Dogs can develop a hair follicle infection known as folliculitis. Folliculitis may cause lesions to appear on the feet, face and certain pressure points on the dog's body. Folliculitis is most commonly caused by bacterial infections. If your dog has symptoms of a hair follicle infection, consult your veterinarian for proper diagnosis and treatment plan.
According to The Free Dictionary.com, a hair follicle is defined as a cavity or sac on the skin that encloses the hairs from in which the hairs grow. Folliculits is an infection of that cavity.
The symptoms associated with a hair follicle infection or folliculitis in dogs may include impetigo, lesions, crusts, scabs and hair loss. Lesions or ulcers may be localized or appear in several areas of the body. Folliculitis that is caused by a bacterial infection such as Staphylococcus or Staph, often look similar to hives.
The most common cause of a hair follicle infection in dogs is a bacterial infection known as Staphyloccocus. This is a serious type of infection; however, Staph infections cause many more health problems in humans than in dogs. Most Staph infections in dogs become irritated and can cause skin infections. Another cause of a hair follicle infection, or folliculitis, in dogs is a fungal infection known as the ring worm. The fungi from a ring worm lives in the dog's hairs, nails and dead skin tissue. Ring worm usually causes hair loss in circular patches on the dog's body. Demodectic mange is also a cause of folliculitis in dogs and is often a symptom of a more serious underlying medical condition or hereditary disease. Mange causes hair loss on the dog and may need to be diagnosed by a skin scraping sample.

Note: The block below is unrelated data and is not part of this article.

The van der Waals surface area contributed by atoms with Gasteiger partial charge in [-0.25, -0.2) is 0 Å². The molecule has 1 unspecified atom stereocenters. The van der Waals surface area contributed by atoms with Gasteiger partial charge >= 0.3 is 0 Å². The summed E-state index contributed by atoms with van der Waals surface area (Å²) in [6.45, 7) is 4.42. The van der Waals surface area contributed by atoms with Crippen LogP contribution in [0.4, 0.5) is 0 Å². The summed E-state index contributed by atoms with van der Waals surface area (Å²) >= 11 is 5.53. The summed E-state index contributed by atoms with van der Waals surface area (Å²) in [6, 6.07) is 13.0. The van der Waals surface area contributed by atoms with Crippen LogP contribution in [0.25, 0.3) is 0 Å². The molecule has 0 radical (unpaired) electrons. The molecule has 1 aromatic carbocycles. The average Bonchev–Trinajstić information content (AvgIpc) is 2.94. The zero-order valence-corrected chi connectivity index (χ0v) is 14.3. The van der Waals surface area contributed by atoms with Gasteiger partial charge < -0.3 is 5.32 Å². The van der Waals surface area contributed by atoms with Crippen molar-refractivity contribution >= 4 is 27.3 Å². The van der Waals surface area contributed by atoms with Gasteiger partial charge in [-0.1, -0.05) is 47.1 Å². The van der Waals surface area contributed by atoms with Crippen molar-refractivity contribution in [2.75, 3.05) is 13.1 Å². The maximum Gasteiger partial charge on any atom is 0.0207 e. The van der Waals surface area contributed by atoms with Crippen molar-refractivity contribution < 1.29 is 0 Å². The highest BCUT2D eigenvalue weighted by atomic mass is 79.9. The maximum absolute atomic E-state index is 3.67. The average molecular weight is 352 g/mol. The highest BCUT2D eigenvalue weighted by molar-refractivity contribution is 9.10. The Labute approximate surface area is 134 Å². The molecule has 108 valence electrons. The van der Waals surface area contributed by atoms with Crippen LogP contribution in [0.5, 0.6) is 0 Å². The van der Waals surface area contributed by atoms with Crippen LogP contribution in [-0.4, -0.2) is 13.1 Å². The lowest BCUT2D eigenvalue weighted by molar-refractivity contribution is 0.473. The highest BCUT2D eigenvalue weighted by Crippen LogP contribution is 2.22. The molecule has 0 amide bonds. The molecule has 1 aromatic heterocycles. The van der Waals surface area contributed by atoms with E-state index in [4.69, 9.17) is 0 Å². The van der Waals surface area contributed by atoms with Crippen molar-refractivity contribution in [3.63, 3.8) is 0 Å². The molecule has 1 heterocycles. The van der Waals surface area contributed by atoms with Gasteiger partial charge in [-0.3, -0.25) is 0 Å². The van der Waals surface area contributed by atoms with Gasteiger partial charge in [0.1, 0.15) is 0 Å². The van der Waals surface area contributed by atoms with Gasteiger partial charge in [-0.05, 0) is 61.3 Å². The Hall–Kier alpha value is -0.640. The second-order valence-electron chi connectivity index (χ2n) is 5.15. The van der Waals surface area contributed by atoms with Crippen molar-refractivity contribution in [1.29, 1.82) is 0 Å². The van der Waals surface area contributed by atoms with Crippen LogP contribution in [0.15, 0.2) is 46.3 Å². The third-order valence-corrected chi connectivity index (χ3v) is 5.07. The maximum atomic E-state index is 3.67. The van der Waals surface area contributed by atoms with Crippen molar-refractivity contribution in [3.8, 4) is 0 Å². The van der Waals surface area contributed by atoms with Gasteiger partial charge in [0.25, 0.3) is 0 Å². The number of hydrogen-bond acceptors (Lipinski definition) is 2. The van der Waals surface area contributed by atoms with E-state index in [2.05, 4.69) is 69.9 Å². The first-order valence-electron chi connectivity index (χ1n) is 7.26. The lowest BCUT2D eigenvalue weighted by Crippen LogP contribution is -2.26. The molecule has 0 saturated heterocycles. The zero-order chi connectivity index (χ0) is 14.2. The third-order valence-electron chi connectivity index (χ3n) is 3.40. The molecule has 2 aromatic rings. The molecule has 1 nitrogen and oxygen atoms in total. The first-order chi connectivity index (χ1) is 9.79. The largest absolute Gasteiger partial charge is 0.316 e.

In order to determine the cause of a hair follicle infection in your dog, your veterinarian may perform a physical examination and take your dog's complete medical history. Ring worms are generally diagnosed upon appearance of the skin since the hair loss is in a circular shape. A fungal culture may also be done in order to confirm the diagnosis of ring worm. A skin scraping may be done in order to determine which type of mite is causing mange in dogs. A culture may be done on any lesion that your veterinarian feels may be positive for a bacterial infection, in order to determine which type of bacteria is causing folliculitis in your dog.
In order to treat a hair follicle infection in your dog, your veterinarian may prescribe a topical antibiotic. Topical antibiotic creams work well for dogs with a few lesions that are localized. For dogs that have severe or deep infections, a course of oral antibiotics may be necessary.
Consult your veterinarian for proper diagnosis of a hair follicle infection in your dog. The treatment depends on the condition that is causing the infection. Be sure to follow your veterinarians directions when using oral or topical antibiotic creams, as failure to do so could cause your dog's infection to worsen.
Always check with your veterinarian before changing your pet’s diet, medication, or physical activity routines. This information is not a substitute for a vet’s opinion.